Aaron Lewis interview: Staind singer embraces his country roots
April 25, 2011 by Bill Palmer
by Bill Palmer
Aaron Lewis may have gone country on his new EP Town Line, but he’s not forsaking anything in his career which came before it. In fact he’s in and out of the studio with his longtime band Staind right now, working on their next record for release later this year. But in the mean time the baritone singer is finding considerable country chart success with a collection of five songs which he says represent his most autobiographical work to date.
“I’ve never been shy about saying that I hunt and that I fish and that I live out in the middle of the sticks,” says Aaron of the fact that he’s always been the ‘Country Boy’ portrayed in the lead single from Town Line. He sees it all as a natural progression from his mid-period Staind days which saw him steering his music more toward an acoustic bent even while attempting to fit it within the framework of his band.
“It was always in the plans that I was going to do a solo record and I was always going to branch away and do something on my own,” he says. “I just hadn’t really decided where the proper home for me to do that would be. But when I started thinking about it, I write on an acoustic guitar. The songs over the years like Outside, It’s Been Awhile, Everything Changes, Zoe Jane, So Far Away, Epiphany, Tangled Up In You, those are all songs that I wrote on an acoustic guitar.”
Country Boy sees Aaron paired up with country music legends like Charlie Daniels and George Jones, collaborations which were surprisingly simple to pull together. After he mentioned to producer James Stroud that he’d like to bring in Daniels for instrumental accompaniment, things were set in motion a phone call later. “He picked up his phone and he from memory hand-dialed Charlie’s number and the phone call went ‘Hey Charlie what’s up, it’s Jimmy James. I’m in the studio and I’m working with this guy Aaron Lewis and he’s got this great song, he’d love to have you come in and hear it, and if you like it, to lay something down on it either with your fiddle or your guitar.’ And there was a little bit of pause, and James went ‘Thursday, 10:30? Alright, I’ll see you then.’ And pretty much the same exact thing happened with George Jones and with Chris Young.”
While the song paints Lewis as a small town native who “sold my soul to the devil in LA,” he wants to make it clear that he’s simply being honest as usual in his lyrics and is in no way rejecting or vacating any of his earlier work.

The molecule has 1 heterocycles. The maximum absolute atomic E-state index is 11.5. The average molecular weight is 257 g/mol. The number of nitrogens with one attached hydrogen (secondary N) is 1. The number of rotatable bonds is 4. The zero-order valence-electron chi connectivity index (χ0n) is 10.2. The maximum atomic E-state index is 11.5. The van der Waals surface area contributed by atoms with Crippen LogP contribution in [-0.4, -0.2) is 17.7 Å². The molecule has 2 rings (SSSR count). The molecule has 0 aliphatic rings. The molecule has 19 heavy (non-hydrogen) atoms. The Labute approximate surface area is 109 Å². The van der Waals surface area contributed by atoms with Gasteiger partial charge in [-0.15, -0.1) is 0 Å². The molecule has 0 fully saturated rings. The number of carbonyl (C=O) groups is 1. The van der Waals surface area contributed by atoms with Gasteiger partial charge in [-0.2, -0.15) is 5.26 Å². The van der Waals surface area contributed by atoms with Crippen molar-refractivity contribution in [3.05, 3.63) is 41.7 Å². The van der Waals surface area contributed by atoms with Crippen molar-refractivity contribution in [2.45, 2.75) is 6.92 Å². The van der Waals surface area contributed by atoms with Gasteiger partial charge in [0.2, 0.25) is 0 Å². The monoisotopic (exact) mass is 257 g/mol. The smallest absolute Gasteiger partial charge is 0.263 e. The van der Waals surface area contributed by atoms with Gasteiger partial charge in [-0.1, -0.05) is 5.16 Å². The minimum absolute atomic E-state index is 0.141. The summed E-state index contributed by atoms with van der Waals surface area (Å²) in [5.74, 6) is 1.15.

“In trying to pay attention to how people are feeling about the whole thing,” he says of the reaction to Town Line, “one of the things that I’ve seen is that, ‘So does this mean that everything you did to this point is a lie?’ I’m confused a little bit by that. I don’t understand how just because I live out in the middle of nowhere and I do things like hunt and fish, and I grew up doing that with my grandfather and checking his traps because he was a trapper, I don’t understand how all the feelings that I’ve shared over the years somehow can’t come from somebody that’s country. When I say country, it’s how I live, it’s a way of life. It’s how my mind works. It’s my love of this country. It’s more than just country music. I’m not quote-unquote country music, I’m country. I live in the sticks. I believe in this country. I value this country. I don’t know what to tell you. I’ve found it a little bit odd that people would think that both things can’t come out of the same person.”
Confusion or not, he’s found instant success in the country music world, with Town Line having debuted at number one on the country charts. So does Aaron regret having only released a five song EP instead of a full length country album? Again, the honest answer.
“I didn’t have a choice. I would have loved to have made a full album. I had the songs to make a full album. It wasn’t about that. It was about the fact that I am signed to Atlantic Records and this collection of songs, I brought them to Atlantic on the rock side and they said ‘These songs are great but they’re not rock enough.’ I was like okay, so I brought them to the country side and I got ‘These songs are great but they’re not country enough.’ The whole project kind of died in the water right there. We worked it out and I got them to sign a waiver because they really didn’t know what to do with the songs that I was delivering, but as part of the waiver and as part of the stipulation, I could only release an EP. So it was an EP or nothing, folks,” he says with a laugh.
Touring on Town Line while recording the new Staind album and “trying to be as much of a participating parent as I can” has Aaron joking that it might have behooved him to think about just how much he was chewing off before he put it all in motion, but he says he’s got another country solo record planned for after the new Staind album. And for fans who are wondering, the days of his country roots necessarily bleeding into his work with Staind are in the past. “Now there’s no line to be blurred,” he says. “Staind will be Staind and my solo project will be my solo project, and we’ll move forward.”
In the mean time, the Aaron Lewis solo concerts are indeed a blended cocktail of everything he has going on. “They’re a perfect mix of both sides, of both of my split personalities. I throw Staind songs in there, I throw the solo songs in there, I throw rock covers in there, I throw country covers in there.”
And what did Lewis, who turns forty next year, learn from working with the seventy-four year old Daniels and the seventy-nine year old Jones? “You’re never too old to do this.”